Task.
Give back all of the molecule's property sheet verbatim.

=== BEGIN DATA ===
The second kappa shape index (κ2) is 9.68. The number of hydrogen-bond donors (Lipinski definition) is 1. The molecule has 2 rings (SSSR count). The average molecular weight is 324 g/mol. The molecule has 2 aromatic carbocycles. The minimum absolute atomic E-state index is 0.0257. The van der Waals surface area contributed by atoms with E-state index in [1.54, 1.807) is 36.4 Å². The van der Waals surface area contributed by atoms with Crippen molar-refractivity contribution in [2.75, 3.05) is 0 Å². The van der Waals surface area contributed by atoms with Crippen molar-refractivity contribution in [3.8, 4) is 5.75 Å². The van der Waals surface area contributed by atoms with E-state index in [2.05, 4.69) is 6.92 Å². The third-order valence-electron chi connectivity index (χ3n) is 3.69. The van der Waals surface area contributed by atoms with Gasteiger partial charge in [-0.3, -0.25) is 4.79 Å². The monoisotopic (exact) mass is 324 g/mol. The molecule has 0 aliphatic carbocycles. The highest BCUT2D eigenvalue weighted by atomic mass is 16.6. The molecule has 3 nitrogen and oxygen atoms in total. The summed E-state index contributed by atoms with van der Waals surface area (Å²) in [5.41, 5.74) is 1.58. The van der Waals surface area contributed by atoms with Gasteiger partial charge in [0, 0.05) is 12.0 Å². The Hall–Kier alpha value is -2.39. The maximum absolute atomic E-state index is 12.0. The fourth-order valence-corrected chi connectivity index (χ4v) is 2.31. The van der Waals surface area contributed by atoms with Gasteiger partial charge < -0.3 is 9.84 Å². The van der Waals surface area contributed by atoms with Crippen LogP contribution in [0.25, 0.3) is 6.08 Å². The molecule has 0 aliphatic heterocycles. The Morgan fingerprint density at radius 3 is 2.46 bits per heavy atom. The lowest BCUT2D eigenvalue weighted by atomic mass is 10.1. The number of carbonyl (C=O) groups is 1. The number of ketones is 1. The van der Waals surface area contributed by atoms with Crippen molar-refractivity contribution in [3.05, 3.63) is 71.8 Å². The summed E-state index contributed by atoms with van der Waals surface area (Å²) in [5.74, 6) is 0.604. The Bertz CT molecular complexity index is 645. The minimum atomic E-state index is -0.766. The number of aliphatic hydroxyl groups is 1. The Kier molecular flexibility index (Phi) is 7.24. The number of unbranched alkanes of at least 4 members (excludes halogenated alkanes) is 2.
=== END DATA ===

The second kappa shape index (κ2) is 9.68. The number of hydrogen-bond donors (Lipinski definition) is 1. The molecule has 2 rings (SSSR count). The average molecular weight is 324 g/mol. The molecule has 2 aromatic carbocycles. The minimum absolute atomic E-state index is 0.0257. The van der Waals surface area contributed by atoms with E-state index in [1.54, 1.807) is 36.4 Å². The van der Waals surface area contributed by atoms with Crippen molar-refractivity contribution in [2.75, 3.05) is 0 Å². The van der Waals surface area contributed by atoms with Crippen molar-refractivity contribution in [3.8, 4) is 5.75 Å². The van der Waals surface area contributed by atoms with E-state index in [2.05, 4.69) is 6.92 Å². The third-order valence-electron chi connectivity index (χ3n) is 3.69. The van der Waals surface area contributed by atoms with Gasteiger partial charge in [-0.3, -0.25) is 4.79 Å². The monoisotopic (exact) mass is 324 g/mol. The molecule has 0 aliphatic carbocycles. The highest BCUT2D eigenvalue weighted by atomic mass is 16.6. The molecule has 3 nitrogen and oxygen atoms in total. The summed E-state index contributed by atoms with van der Waals surface area (Å²) in [5.41, 5.74) is 1.58. The van der Waals surface area contributed by atoms with Gasteiger partial charge in [0, 0.05) is 12.0 Å². The Hall–Kier alpha value is -2.39. The maximum absolute atomic E-state index is 12.0. The fourth-order valence-corrected chi connectivity index (χ4v) is 2.31. The van der Waals surface area contributed by atoms with Gasteiger partial charge < -0.3 is 9.84 Å². The van der Waals surface area contributed by atoms with Crippen LogP contribution in [0.25, 0.3) is 6.08 Å². The molecule has 0 aliphatic heterocycles. The Morgan fingerprint density at radius 3 is 2.46 bits per heavy atom. The lowest BCUT2D eigenvalue weighted by atomic mass is 10.1. The number of carbonyl (C=O) groups is 1. The number of ketones is 1. The van der Waals surface area contributed by atoms with Crippen molar-refractivity contribution in [3.05, 3.63) is 71.8 Å². The summed E-state index contributed by atoms with van der Waals surface area (Å²) in [5.74, 6) is 0.604. The Bertz CT molecular complexity index is 645. The minimum atomic E-state index is -0.766. The number of aliphatic hydroxyl groups is 1. The Kier molecular flexibility index (Phi) is 7.24. The number of unbranched alkanes of at least 4 members (excludes halogenated alkanes) is 2.